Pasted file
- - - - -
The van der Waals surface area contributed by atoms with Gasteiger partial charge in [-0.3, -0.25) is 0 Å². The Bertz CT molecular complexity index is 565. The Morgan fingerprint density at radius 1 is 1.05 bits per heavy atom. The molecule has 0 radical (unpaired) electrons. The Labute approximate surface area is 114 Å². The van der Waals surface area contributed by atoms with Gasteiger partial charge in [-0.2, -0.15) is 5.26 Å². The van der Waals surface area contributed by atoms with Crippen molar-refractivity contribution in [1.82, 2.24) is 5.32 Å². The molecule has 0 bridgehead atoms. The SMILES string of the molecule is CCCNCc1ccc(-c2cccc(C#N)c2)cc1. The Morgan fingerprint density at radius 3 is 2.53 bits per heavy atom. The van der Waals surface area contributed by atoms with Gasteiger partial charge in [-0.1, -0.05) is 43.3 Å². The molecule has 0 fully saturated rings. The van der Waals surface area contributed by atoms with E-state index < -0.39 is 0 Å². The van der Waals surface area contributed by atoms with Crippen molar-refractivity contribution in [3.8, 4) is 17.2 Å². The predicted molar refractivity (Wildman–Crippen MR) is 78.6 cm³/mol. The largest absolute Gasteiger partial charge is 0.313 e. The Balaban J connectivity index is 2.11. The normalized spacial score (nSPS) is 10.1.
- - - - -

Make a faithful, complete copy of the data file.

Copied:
The van der Waals surface area contributed by atoms with Gasteiger partial charge in [-0.3, -0.25) is 0 Å². The Bertz CT molecular complexity index is 565. The Morgan fingerprint density at radius 1 is 1.05 bits per heavy atom. The molecule has 0 radical (unpaired) electrons. The Labute approximate surface area is 114 Å². The van der Waals surface area contributed by atoms with Gasteiger partial charge in [-0.2, -0.15) is 5.26 Å². The van der Waals surface area contributed by atoms with Crippen molar-refractivity contribution in [1.82, 2.24) is 5.32 Å². The molecule has 0 bridgehead atoms. The SMILES string of the molecule is CCCNCc1ccc(-c2cccc(C#N)c2)cc1. The Morgan fingerprint density at radius 3 is 2.53 bits per heavy atom. The van der Waals surface area contributed by atoms with Gasteiger partial charge in [-0.1, -0.05) is 43.3 Å². The molecule has 0 fully saturated rings. The van der Waals surface area contributed by atoms with E-state index < -0.39 is 0 Å². The van der Waals surface area contributed by atoms with Crippen molar-refractivity contribution in [3.8, 4) is 17.2 Å². The predicted molar refractivity (Wildman–Crippen MR) is 78.6 cm³/mol. The largest absolute Gasteiger partial charge is 0.313 e. The Balaban J connectivity index is 2.11. The normalized spacial score (nSPS) is 10.1.